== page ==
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Coalition hoping to go safely into millennium

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The Rainy River Valley Safety Coalition is gearing up for its next goal--to have the district listed as a "safe community" with the World Health Organization by the year 2000.

Coalition rep Doug Langtry said he’s aiming to have the application off by the end of the month, noting the district already has fulfilled six of the 12 requirements.

And he’s hoping to persuade Prof. Leif Svanstrom of Sweden, who heads the WHO and attends conferences in Alberta annually in February and November, to make the first of two required visits here in November.

Langtry will have a chance to speak directly to Prof. Svanstrom this May when he represents the district at the annual WHO conference in Rotterdam, and at an International Injury Prevention conference in Amsterdam.

This will be the third WHO conference Langtry has attended--he was in Melbourne, Australia last year and Fort McMurray, Alta. in 1996. He felt such conferences were beneficial because countries around the world had much in common when it came to safety.

"They all have the same problems, and this all relates to health," he explained Monday. "[And] they have them in different degrees. You get different ideas on how other countries deal with things."

"[We] hope to get a broader perspective of what’s going on in terms of community safety," echoed RRVSC co-ordinator Elaine Caron. "It’ll be nice to get some new ideas. And that’s where new ideas come from."

And some of those ideas could help in the six objectives the local safety coalition is focusing on:

oa safety resource centre;

odecreasing severity and cost of workplace-related injuries;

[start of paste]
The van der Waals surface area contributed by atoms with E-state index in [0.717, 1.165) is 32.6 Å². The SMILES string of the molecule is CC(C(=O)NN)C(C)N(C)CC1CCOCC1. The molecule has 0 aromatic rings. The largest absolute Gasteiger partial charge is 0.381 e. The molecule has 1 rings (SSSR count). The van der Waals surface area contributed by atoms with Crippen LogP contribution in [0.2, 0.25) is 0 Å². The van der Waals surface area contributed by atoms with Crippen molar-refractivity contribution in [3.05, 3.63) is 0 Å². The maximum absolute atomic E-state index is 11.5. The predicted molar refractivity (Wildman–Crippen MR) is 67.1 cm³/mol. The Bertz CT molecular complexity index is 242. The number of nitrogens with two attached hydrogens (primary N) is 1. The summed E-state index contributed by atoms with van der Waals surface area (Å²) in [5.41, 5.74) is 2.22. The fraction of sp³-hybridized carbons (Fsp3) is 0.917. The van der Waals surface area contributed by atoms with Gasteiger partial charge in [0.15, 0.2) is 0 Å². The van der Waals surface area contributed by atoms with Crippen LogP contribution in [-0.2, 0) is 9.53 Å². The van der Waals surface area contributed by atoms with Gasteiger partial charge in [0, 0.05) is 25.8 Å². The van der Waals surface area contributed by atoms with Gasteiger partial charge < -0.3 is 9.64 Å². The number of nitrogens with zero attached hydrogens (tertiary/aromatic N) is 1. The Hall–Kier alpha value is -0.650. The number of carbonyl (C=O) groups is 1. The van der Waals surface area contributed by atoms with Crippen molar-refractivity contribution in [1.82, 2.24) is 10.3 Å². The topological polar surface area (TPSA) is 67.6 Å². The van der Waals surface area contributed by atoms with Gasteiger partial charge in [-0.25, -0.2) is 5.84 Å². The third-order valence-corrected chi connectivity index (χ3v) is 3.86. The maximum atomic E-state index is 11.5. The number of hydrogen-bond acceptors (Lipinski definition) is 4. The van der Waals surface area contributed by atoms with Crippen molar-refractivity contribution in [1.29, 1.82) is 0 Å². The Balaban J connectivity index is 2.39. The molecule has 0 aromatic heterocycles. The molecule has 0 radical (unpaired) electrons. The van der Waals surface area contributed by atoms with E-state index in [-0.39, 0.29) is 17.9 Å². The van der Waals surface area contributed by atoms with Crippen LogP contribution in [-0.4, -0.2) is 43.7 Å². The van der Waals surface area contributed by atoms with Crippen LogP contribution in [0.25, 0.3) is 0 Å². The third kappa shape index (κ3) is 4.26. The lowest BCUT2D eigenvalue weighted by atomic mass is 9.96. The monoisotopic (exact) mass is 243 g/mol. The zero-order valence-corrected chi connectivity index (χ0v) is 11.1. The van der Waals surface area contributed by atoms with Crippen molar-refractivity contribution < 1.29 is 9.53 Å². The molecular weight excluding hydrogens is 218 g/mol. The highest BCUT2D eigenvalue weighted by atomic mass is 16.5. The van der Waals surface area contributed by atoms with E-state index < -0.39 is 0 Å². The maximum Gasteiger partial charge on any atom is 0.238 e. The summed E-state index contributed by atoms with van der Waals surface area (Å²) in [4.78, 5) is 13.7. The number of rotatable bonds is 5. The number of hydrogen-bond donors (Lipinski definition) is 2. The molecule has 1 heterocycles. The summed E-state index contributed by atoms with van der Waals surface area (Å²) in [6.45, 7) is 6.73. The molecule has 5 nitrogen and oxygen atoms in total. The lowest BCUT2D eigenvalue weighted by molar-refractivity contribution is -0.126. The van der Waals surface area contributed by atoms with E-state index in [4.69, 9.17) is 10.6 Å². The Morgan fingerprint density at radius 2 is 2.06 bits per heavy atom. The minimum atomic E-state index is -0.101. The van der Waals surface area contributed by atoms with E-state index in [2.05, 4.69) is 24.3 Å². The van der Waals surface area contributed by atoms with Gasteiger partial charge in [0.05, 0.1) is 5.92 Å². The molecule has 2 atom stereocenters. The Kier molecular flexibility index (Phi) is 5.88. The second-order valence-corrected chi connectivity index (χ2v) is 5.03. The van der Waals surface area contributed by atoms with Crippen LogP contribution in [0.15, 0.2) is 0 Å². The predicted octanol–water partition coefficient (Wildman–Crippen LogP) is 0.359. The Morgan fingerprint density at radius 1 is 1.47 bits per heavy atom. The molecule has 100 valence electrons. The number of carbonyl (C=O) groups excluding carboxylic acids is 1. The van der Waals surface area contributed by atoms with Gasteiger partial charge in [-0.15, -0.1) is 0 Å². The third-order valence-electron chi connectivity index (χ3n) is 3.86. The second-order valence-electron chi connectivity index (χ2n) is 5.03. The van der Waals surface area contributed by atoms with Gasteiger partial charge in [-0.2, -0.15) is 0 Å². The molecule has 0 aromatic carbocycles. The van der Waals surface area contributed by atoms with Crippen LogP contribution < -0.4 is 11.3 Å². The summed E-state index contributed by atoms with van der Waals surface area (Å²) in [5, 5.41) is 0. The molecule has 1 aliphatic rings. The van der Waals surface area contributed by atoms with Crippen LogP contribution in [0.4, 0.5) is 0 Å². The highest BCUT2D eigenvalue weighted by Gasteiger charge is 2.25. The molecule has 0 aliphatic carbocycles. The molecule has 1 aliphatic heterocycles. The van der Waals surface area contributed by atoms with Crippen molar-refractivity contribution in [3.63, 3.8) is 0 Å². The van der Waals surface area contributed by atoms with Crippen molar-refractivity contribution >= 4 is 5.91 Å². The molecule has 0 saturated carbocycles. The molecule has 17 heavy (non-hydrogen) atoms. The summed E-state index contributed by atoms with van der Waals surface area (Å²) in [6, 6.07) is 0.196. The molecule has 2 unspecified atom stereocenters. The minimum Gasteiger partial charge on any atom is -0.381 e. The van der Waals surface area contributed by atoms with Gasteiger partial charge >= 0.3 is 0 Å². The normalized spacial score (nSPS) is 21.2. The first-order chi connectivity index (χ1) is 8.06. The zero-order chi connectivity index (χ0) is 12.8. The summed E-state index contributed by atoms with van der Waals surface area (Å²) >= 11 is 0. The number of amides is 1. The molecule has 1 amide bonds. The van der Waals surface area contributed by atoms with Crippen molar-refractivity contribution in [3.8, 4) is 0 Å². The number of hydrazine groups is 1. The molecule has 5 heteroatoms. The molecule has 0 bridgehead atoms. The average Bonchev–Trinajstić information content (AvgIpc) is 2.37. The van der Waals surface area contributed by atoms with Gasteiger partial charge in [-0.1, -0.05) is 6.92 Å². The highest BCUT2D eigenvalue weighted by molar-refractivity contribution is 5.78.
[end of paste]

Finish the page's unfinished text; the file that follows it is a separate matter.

opromoting safety among farm and rural residents;

oincreasing personal safety associated with bicycles, vehicles, and car seats;

oreducing injuries in playgrounds; and

oreducing accidents and injuries among the elderly.

"One area that’s tough is the senior area," Langtry admitted, noting it was difficult to change people’s patterns that have been developed over the years.

In Australia, though, Langtry said the seniors’ centre was attached to the health unit and started a light aerobics program there each morning.

"And they had cut almost 50 percent of their falls," he added.

Meanwhile, this will be the first time Langtry has attended an IIP conference, which are held every two years, so he isn’t sure what to expect from that. Some 21 speakers from different countries are slated to speak there while the WHO conference has six.

He’d also like to get set up on the Internet to help share initiatives with people around the globe.

"You start to work with other people around the world. You help them and they help you," he said, stressing the goal was to find the roots of safety problems rather than treating the injuries.

"Everything is preventable," he added.

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